Beth is lively, chatty, and enthusiastic. A problem-solving matriarch of Persian-American descent, she works full-time in an HR tech job. Her parents were immigrants to the U.S., and thus were focused on being accepted as newcomers. As the only daughter among five sons, Beth was expected to be helpful, likeable, and supportive of her mom. Her parents were loving toward her as long as she was happy and easygoing. However, they did not hold space for her anger or sadness.

In session, John and Beth have difficulty connecting on a serious level, preferring to keep things light and superficial. Beth often talks for the both of them. She says she is eager to hear more about John’s feelings, saying she often doesn’t know what he is feeling. She usually speaks directly to me, despite regular encouragement to communicate directly with John. On few occasions, she slows down enough to listen to him but takes offense when he communicates that he, at times, feels shut down and unheard. This makes him apprehensive to communicate his deeper feelings with her.

As Beth begins to defend herself against what she perceives as accusations of her not listening, I gently interrupt to slow this down a bit. “John, please take Beth’s hands in yours.” They take a moment to shift their attention to my voice and my instruction.

They both seem a bit fearful to engage in hand-holding at this moment. John looks threatened and is heading into his shell. Beth looks offended and ready to set the record straight about her keen listening skills, both for my benefit and John’s. Eventually, they both take hands as instructed.

The Impact of Emotional Prosody

I use my voice to indicate I am feeling something stir inside of me, a deep slow “Mmm.” I see their defenses begin to soften. Their breathing begins to slow, and their eyes finally connect in recognition of their own safety. Again, like a vocal vibration, I make the sounds of attunement, a low gentle breathy, “Aaah, yees.” Tears well up in Beth’s eyes, and I make a soft low vibrating noise with my mouth closed. I am holding them here in this less-defended, more-available and regulated state, communicating to them that their presence and experience in this moment is important and modeling for their partner the value of being in this deepened state together.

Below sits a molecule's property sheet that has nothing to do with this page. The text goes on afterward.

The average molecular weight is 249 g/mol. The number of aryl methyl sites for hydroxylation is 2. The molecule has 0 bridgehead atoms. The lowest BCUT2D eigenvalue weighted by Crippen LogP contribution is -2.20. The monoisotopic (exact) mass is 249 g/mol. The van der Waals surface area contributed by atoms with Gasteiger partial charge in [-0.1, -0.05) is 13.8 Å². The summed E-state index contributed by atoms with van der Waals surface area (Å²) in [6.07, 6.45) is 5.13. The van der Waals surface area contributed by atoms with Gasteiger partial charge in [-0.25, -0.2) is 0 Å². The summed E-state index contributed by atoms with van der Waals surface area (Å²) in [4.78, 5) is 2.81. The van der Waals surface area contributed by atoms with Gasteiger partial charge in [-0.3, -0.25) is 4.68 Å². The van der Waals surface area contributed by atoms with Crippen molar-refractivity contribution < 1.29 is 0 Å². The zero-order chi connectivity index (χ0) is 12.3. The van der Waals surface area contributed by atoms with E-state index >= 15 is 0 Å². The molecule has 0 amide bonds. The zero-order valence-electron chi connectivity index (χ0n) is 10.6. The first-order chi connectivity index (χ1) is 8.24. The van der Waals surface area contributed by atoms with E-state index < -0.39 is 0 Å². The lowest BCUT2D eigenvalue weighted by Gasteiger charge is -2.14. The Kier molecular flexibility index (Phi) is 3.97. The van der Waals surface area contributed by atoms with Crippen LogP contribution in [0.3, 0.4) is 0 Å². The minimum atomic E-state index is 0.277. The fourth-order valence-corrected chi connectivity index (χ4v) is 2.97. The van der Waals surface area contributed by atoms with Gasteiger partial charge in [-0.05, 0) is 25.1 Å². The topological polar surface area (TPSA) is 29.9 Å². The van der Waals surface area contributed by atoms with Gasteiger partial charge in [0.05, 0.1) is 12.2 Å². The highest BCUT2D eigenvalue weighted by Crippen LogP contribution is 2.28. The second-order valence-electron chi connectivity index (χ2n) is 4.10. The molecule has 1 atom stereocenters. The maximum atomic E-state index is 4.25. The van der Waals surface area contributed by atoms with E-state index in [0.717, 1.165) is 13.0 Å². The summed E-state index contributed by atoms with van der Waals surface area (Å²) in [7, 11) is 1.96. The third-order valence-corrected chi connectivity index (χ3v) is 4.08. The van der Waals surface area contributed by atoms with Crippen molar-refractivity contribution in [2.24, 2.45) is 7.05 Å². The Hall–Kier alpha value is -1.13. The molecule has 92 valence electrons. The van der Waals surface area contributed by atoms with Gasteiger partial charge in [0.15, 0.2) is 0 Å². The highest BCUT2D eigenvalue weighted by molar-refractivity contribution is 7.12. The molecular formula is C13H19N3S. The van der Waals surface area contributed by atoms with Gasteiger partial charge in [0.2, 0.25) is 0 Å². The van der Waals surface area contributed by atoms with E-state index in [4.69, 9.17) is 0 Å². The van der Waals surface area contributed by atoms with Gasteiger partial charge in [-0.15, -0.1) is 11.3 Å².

Additionally in this moment, I have helped the couple shift physiologic states, from one of defense and high alert to one in which the nervous system can calm and they can be in a more grounded and open state of vulnerability and interest. Later in the session, Beth says that she feels afraid to do things wrong. She doesn’t like making mistakes and expects that if she does, she will be in trouble and judged negatively by John. When I asked what her tears were saying, she said they were tears in response to feeling seen. They were related to her grief about protecting herself from John for so many years. In her family of origin, she often felt like she was performing the sweet-girl role; if she kept everyone happy with her charm, she would never have to deal with their disappointment or her own real pain.